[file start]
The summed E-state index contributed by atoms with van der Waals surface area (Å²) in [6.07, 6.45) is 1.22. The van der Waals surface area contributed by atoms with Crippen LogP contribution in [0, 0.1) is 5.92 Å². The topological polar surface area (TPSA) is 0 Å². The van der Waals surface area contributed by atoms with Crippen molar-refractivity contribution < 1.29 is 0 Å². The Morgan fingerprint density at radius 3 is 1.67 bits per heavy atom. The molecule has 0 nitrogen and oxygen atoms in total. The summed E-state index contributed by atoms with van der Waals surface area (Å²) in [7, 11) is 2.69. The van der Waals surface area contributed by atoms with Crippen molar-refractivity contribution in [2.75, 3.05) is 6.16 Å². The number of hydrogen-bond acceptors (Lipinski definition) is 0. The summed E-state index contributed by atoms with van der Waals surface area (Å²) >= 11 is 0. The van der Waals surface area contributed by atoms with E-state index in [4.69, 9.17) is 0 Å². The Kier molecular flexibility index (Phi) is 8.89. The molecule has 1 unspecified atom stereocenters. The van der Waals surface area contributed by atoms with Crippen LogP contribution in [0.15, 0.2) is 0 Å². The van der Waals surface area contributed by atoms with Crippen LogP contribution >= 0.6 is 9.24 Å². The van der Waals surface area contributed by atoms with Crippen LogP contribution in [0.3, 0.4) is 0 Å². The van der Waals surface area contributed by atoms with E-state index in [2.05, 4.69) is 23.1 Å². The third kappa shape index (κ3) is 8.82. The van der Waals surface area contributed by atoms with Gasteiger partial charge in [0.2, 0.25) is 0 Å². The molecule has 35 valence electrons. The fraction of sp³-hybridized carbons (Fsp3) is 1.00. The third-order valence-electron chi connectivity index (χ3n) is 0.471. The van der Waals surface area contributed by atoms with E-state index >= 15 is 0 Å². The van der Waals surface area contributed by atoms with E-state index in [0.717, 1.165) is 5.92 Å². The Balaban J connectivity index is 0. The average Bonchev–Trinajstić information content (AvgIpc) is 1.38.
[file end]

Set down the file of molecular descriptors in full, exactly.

The summed E-state index contributed by atoms with van der Waals surface area (Å²) in [6.07, 6.45) is 1.22. The van der Waals surface area contributed by atoms with Crippen LogP contribution in [0, 0.1) is 5.92 Å². The topological polar surface area (TPSA) is 0 Å². The van der Waals surface area contributed by atoms with Crippen molar-refractivity contribution < 1.29 is 0 Å². The Morgan fingerprint density at radius 3 is 1.67 bits per heavy atom. The molecule has 0 nitrogen and oxygen atoms in total. The summed E-state index contributed by atoms with van der Waals surface area (Å²) in [7, 11) is 2.69. The van der Waals surface area contributed by atoms with Crippen molar-refractivity contribution in [2.75, 3.05) is 6.16 Å². The number of hydrogen-bond acceptors (Lipinski definition) is 0. The summed E-state index contributed by atoms with van der Waals surface area (Å²) >= 11 is 0. The van der Waals surface area contributed by atoms with E-state index in [4.69, 9.17) is 0 Å². The Kier molecular flexibility index (Phi) is 8.89. The molecule has 1 unspecified atom stereocenters. The van der Waals surface area contributed by atoms with Crippen LogP contribution in [0.15, 0.2) is 0 Å². The van der Waals surface area contributed by atoms with Crippen LogP contribution >= 0.6 is 9.24 Å². The van der Waals surface area contributed by atoms with Crippen LogP contribution in [0.3, 0.4) is 0 Å². The van der Waals surface area contributed by atoms with E-state index in [2.05, 4.69) is 23.1 Å². The third kappa shape index (κ3) is 8.82. The van der Waals surface area contributed by atoms with Gasteiger partial charge in [0.2, 0.25) is 0 Å². The molecule has 35 valence electrons. The fraction of sp³-hybridized carbons (Fsp3) is 1.00. The third-order valence-electron chi connectivity index (χ3n) is 0.471. The van der Waals surface area contributed by atoms with E-state index >= 15 is 0 Å². The van der Waals surface area contributed by atoms with E-state index in [0.717, 1.165) is 5.92 Å². The Balaban J connectivity index is 0. The average Bonchev–Trinajstić information content (AvgIpc) is 1.38.